Seth Godin is one of my favorite bloggers, as I have said many, many times over the last several years. I'm beginning to think that Seth has had one or more bad experiences with real estate brokers over the years, because it seems to me that each post he writes about real estate has a little bit of an edge to it. But, Seth's crafty. I can't really point to anything directly. He's built in plausible deniability.
In his latest real estate article, there are some truths, some half-truths, and some, shall we say, misinterpretations. First, let me deal with the obvious point that I, as a real estate broker, would differ with: number nine. Seth, I can't really speak to the laws of agency in New York, but in Texas, the first piece of paper an agent has to get signed, at the first substantive conversation about real estate, is a document called: Information about Brokerage Services. This document spells out clearly that a broker (all listings are considered to belong to the sponsoring broker here, as opposed to a particular agent) can represent the seller or the buyer, or can represent both in house through a process called intermediary. Intermediary would mean that both sides of a deal is being handled in-house. Intermediary requires the broker to appoint two agents - one to represent the interests of the buyer, and one to represent the interests of the seller, with the broker becoming the intermediary. Personally, I'm not a fan of intermediary, but it does happen.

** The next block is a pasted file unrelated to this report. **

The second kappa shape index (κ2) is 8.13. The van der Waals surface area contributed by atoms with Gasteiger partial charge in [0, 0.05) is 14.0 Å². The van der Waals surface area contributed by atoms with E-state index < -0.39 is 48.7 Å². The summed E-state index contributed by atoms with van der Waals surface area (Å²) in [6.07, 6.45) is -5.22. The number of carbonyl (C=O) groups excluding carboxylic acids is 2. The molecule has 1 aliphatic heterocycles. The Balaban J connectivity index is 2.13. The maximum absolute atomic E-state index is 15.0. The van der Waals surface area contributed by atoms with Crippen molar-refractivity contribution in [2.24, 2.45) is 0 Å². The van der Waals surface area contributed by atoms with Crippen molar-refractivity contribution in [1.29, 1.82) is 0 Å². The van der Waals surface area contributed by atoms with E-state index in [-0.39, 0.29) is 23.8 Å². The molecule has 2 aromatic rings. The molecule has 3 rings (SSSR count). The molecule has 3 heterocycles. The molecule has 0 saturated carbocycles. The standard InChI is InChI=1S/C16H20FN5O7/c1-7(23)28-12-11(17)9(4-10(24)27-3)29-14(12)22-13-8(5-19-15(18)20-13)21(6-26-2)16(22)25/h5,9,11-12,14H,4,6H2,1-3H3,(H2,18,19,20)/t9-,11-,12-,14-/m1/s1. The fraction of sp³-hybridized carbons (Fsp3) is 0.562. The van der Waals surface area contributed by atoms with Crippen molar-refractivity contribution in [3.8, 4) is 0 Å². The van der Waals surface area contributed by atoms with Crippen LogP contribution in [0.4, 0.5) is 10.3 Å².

Seth, I agree that no man can serve two masters, however, in our agency we clearly tell everyone involved who we represent, up front. When an agent walks into my office to ask me a question about a particular deal, the first question I ask is, "Who are we representing?" This clears up a lot, because we are legally bound to represent the interests of our client, just like an attorney. (Seth, why don't you pick on attorneys more often?)
Bottom line on number nine: you can't pretend that our "marketing" leads innocent lambs to slaughter. We are doing our job, and buyers buy houses because they want them, and agree to pay the price because that's what they have to pay to get the seller to agree to sell the house to them! We can talk all day about why people buy houses, but very little of it has to do with merely obtaining shelter from the cold, wind and rain. (See Seth's point number five.)
Now, I believe a lot of his other points are good ones, and deserve thoughtful reflection, except number eight. Nobody has a guarantee of being able to make a big house payment, even one with a "steady job." Boy, didn't this last recession prove that? What's the solution?: put more money down, and keep the payments low enough that you can survive any lull in income. Or, pay 100% down. But then that puts you in a neighborhood where you may not want to live, and that brings us back to...number five!
Seth, you of all people should understand that we all buy emotionally and justify rationally. The idea that a home is a great investment is how we as buyers rationalize the purchase we are making and that rationale applies not only to homes, but everything else we buy, like books on marketing, which could actually be more entertaining than factual, but we rationalize that the purchase is really an investment for our business.